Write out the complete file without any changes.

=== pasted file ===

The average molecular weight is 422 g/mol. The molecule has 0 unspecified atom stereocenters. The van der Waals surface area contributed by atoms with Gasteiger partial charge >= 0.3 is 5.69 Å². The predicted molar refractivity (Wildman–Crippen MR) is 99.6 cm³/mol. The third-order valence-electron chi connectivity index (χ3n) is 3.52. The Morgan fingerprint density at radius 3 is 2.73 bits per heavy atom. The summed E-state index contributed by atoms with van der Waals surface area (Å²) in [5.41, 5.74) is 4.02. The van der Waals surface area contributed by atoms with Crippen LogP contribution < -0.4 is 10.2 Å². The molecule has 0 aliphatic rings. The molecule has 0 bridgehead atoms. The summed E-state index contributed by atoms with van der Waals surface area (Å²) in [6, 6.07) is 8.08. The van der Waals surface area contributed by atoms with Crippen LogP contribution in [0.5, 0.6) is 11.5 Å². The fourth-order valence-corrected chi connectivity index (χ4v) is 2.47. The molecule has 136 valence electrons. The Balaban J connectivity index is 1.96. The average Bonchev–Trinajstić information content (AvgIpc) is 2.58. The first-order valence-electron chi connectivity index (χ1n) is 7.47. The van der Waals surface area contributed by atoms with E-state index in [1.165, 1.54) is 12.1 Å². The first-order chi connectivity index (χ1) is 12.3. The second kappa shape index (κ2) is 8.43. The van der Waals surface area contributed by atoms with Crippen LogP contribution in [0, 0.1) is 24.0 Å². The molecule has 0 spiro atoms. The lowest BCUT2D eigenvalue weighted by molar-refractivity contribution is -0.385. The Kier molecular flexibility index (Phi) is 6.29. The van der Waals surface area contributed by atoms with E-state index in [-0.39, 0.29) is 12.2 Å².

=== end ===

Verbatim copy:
The average molecular weight is 422 g/mol. The molecule has 0 unspecified atom stereocenters. The van der Waals surface area contributed by atoms with Gasteiger partial charge >= 0.3 is 5.69 Å². The predicted molar refractivity (Wildman–Crippen MR) is 99.6 cm³/mol. The third-order valence-electron chi connectivity index (χ3n) is 3.52. The Morgan fingerprint density at radius 3 is 2.73 bits per heavy atom. The summed E-state index contributed by atoms with van der Waals surface area (Å²) in [5.41, 5.74) is 4.02. The van der Waals surface area contributed by atoms with Crippen LogP contribution < -0.4 is 10.2 Å². The molecule has 0 aliphatic rings. The molecule has 0 bridgehead atoms. The summed E-state index contributed by atoms with van der Waals surface area (Å²) in [6, 6.07) is 8.08. The van der Waals surface area contributed by atoms with Crippen LogP contribution in [0.5, 0.6) is 11.5 Å². The fourth-order valence-corrected chi connectivity index (χ4v) is 2.47. The molecule has 136 valence electrons. The Balaban J connectivity index is 1.96. The average Bonchev–Trinajstić information content (AvgIpc) is 2.58. The first-order valence-electron chi connectivity index (χ1n) is 7.47. The van der Waals surface area contributed by atoms with E-state index in [1.165, 1.54) is 12.1 Å². The first-order chi connectivity index (χ1) is 12.3. The second kappa shape index (κ2) is 8.43. The van der Waals surface area contributed by atoms with Crippen LogP contribution in [0, 0.1) is 24.0 Å². The molecule has 0 spiro atoms. The lowest BCUT2D eigenvalue weighted by molar-refractivity contribution is -0.385. The Kier molecular flexibility index (Phi) is 6.29. The van der Waals surface area contributed by atoms with E-state index in [-0.39, 0.29) is 12.2 Å².